Nearly fifteen years of federal policy that essentially demands that teachers raise test scores or else face serious consequences, has, however, undermined the morale and reputation of teachers. Our society has been encouraged to blame teachers alone for failing to “produce” test score gains in the poorest communities, despite that we know that test scores are affected by families’ economic circumstances and that state governments with inequitable finance systems fail to support the teachers and students in the school districts whose needs are greatest.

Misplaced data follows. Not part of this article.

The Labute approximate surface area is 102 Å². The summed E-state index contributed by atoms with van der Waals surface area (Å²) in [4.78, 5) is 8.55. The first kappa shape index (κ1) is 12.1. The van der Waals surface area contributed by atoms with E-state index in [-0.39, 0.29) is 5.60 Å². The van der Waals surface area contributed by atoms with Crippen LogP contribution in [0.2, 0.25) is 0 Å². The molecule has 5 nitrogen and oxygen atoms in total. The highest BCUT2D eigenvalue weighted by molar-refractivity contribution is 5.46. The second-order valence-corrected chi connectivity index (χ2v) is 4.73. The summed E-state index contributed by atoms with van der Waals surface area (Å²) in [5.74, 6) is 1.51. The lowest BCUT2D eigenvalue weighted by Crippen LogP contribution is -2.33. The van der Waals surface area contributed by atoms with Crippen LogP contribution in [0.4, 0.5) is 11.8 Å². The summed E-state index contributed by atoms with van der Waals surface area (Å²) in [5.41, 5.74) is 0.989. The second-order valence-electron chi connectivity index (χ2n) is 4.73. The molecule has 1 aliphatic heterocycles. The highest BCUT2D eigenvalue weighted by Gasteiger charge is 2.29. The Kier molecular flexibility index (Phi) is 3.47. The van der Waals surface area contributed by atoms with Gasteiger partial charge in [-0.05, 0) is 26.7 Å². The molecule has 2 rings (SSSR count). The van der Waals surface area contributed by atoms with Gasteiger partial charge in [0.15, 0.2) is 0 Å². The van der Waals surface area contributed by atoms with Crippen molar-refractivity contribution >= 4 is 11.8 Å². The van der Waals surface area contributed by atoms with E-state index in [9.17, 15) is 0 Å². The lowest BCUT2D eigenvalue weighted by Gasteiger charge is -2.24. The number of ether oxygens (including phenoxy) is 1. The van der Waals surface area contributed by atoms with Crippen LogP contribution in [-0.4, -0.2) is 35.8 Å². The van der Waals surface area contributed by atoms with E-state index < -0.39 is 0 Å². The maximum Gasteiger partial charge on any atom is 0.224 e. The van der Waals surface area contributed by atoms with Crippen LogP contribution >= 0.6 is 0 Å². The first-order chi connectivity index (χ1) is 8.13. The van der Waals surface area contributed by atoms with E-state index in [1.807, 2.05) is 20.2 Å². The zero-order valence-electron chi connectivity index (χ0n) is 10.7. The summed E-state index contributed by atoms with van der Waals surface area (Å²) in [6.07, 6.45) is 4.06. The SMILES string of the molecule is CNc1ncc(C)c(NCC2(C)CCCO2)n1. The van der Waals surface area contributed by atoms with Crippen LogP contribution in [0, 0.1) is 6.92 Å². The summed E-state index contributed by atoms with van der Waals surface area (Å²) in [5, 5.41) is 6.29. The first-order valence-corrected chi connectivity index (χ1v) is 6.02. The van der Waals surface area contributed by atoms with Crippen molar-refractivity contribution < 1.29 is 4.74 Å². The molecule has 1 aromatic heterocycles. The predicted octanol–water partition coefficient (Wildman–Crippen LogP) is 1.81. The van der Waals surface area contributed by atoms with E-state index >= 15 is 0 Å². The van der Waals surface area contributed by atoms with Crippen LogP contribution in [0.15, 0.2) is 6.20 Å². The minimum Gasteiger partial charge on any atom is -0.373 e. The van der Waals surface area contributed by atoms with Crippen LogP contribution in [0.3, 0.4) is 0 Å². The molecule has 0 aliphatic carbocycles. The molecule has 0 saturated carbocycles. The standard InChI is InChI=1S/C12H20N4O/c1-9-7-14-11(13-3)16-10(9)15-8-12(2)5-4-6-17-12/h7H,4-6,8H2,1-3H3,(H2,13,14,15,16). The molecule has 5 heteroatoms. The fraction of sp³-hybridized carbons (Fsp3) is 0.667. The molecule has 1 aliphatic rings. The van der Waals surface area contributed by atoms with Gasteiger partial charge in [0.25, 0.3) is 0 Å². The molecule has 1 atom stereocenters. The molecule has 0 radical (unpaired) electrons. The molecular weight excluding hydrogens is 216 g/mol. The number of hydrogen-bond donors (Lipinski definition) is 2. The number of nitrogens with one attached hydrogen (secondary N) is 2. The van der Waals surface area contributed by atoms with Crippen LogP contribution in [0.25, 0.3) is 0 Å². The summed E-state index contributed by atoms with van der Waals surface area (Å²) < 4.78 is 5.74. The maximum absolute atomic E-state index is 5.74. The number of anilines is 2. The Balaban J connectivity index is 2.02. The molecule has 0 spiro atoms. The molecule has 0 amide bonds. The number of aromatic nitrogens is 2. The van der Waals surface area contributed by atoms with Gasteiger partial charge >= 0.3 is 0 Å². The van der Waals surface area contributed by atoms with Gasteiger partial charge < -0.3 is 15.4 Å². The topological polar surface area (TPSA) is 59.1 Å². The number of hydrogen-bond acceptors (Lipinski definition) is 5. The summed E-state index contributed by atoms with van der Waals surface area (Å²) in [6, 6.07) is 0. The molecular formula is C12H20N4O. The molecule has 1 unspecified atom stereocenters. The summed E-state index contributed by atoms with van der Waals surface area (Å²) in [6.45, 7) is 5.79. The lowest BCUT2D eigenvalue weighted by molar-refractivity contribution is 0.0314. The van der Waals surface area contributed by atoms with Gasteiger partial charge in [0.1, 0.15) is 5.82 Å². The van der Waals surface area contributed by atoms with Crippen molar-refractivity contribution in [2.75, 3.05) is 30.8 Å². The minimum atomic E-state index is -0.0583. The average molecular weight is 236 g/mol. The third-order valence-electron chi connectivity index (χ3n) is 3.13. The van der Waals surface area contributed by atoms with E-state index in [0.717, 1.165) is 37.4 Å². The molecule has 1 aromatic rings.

…Here are the report’s four central findings:
- “Teaching experience is positively associated with student achievement gains throughout a teacher’s career. The gains from experience are highest in teachers’ initial years, but continue for teachers in the second and often third decades of their careers.”
- “As teachers gain experience, their students are also more likely to do better on other measures of success beyond test scores, such as school attendance.”
- “Teachers make greater gains in their effectiveness when they teach in a supportive and collegial working environment, or accumulate experience in the same grade level, subject, or district.”
- “More experienced teachers confer benefits to their colleagues and to the school as a whole, as well as to their own students.”
TEST AND PUNISH
Arizona…just one of many states (including Indiana) which punishes children for not learning.
Once again, parents are left to wonder why their children didn’t pass the test.